Results And Discussion

The subcellular distribution of TSAd has not previously been examined in detail. One recent study, which looked at the expression of retroviral-transduced LAD/RIBP in the murine D10 T hybridoma, suggested a predominant cytoplasmic localization for this molecule. However, LAD/RIBP was clearly also expressed in the nucleus of this cell line 14. During the course of our own experiments, designed to examine the function of TSAd in T cell signal transduction, we examined the subcellular localization of transfected FLAG-tagged TSAd in the human Jurkat T leukemia cell line. Surprisingly, and in contrast to the previously reported results, we found that although TSAd was present in the cytoplasm, the majority of transfected TSAd was in fact nuclear localized (Fig. 1 A). Likewise, in transfected COS-7 fibroblast-like cells and 293T epithelial cells (where nuclear and cytoplasmic compartments can be more easily discerned), TSAd was found predominantly in the nucleus (Fig. 1 A and 2). Confocal microscopic studies of 293T transfectants confirmed that TSAd did not just simply overlie nuclei but was present throughout the nuclear body (excluding nucleoli; Fig. 2). The same results were also obtained using green fluorescent protein–tagged TSAd and LAD/RIBP and in live as well as fixed cells (not shown). Consistently, nuclear localization was observed in >90% of transfected cells. In a minority of cells, TSAd was found mostly in the cytoplasm. However, this type of distribution was generally seen in cells that express very high levels of transfected protein. Most importantly, with the use of an anti-TSAd antibody we determined that endogenous TSAd, expressed in Jurkat cells activated with PMA plus ionomycin (Fig. 1 B) or CD3 plus CD28 mAb (not shown), was predominantly nuclear in all cells.

We next investigated the molecular mechanism of TSAd nuclear import. As TSAd does not contain any obvious nuclear localization sequence (NLS; reference 15), we instead asked if the TSAd SH2 domain was involved. To determine if a functional SH2 domain is required for TSAD nuclear import, we examined the subcellular distribution of a TSAd mutant in which arginine residue 120 of the SH2 domain was mutated to a lysine (R120K). Arginine residue 120, which is conserved in all SH2 domains, is predicted to contact the phosphate group of phosphotyrosine in SH2 domain protein ligands 16. Substitution of a lysine at this position would be expected to prevent ligand recognition. In contrast to wild-type TSAd, TSAd (R120K) was restricted to the cytoplasm of Jurkat, COS-7, and 293T cells (Fig. 1 C and 2; TSAd was confined to the cytoplasm in essentially all transfected cells). This finding, therefore, indicates that a functional SH2 domain is necessary for nuclear localization of TSAd.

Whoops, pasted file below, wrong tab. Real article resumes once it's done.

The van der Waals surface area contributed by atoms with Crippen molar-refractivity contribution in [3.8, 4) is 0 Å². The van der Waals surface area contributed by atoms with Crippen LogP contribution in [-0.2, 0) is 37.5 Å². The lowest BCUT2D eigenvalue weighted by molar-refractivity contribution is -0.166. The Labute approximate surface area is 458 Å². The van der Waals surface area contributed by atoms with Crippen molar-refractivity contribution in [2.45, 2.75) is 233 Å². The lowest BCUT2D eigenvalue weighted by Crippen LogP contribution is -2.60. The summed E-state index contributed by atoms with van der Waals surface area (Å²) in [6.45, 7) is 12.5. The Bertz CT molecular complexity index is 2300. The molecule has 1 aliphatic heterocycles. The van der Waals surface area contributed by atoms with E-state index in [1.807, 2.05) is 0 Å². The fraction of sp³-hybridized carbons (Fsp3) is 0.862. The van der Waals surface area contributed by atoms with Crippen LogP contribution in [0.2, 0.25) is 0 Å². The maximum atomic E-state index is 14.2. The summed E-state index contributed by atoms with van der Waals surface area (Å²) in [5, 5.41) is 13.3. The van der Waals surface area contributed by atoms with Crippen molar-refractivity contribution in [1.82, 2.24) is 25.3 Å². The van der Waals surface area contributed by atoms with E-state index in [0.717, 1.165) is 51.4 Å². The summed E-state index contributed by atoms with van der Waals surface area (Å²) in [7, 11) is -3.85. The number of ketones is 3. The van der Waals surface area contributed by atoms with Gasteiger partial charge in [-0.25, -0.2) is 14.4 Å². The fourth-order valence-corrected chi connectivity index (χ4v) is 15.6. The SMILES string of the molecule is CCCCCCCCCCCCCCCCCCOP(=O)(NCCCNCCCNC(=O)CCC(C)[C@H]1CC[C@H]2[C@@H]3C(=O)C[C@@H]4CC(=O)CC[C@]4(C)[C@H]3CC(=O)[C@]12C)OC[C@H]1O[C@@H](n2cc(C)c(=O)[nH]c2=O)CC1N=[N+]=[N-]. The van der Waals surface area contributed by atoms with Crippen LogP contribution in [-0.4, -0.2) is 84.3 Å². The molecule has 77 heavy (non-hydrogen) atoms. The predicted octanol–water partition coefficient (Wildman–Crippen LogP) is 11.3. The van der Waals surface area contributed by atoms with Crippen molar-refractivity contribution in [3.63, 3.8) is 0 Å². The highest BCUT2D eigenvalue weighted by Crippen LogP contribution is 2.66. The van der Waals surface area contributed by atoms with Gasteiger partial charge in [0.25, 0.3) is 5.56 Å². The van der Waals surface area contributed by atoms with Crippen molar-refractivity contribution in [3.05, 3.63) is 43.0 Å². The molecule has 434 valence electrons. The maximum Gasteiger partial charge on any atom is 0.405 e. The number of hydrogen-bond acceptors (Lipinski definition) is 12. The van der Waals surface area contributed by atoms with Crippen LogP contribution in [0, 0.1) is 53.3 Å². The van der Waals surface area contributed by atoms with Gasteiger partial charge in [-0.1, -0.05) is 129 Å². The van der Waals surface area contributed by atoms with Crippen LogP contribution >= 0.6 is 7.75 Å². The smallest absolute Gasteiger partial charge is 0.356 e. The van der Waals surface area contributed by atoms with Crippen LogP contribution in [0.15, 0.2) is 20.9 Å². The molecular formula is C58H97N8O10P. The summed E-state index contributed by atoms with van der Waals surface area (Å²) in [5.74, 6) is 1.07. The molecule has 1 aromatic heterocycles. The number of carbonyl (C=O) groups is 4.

A requirement for the TSAd SH2 domain in nuclear import of TSAd could be explained on the basis that either: (a) nuclear import of TSAd is directly mediated by a tyrosine phosphorylated ligand of the SH2 domain, or (b) that a functional SH2 domain is necessary to allow for any posttranslational modifications of the TSAd amino and/or carboxyl regions which constitute the import signal (either because they expose a cryptic NLS or lead to the release of TSAd from the constraints of an otherwise cytoplasmic retention protein). To distinguish between these possibilities, we examined the subcellular distribution of the isolated TSAd SH2 domain that was deleted of flanking amino and carboxyl sequences. As shown in Fig. 1 D, the isolated TSAd SH2 domain was essentially completely nuclear in Jurkat. In contrast, an isolated SH2 domain with an R120K mutation was excluded from the nucleus and found only in cytoplasm. These results argue strongly in favor of the notion that a tyrosine-phosphorylated ligand of the TSAd SH2 domain directly mediates import of TSAd into the nucleus. Given these results, therefore, it is conceivable that a lesser extent of nuclear localization of LAD/RIBP in the D10 T hybridoma may reflect a lower level expression of this ligand and/or its degree of tyrosine phosphorylation in this cell line. Moreover, in overexpression systems, the availability of the ligand may be limiting such that above a certain level of expression, TSAd/LAD/RIBP accumulates in the cytoplasm. Indeed, this would be consistent with our observation of a correlation between expression level of transfected protein and cytoplasmic localization.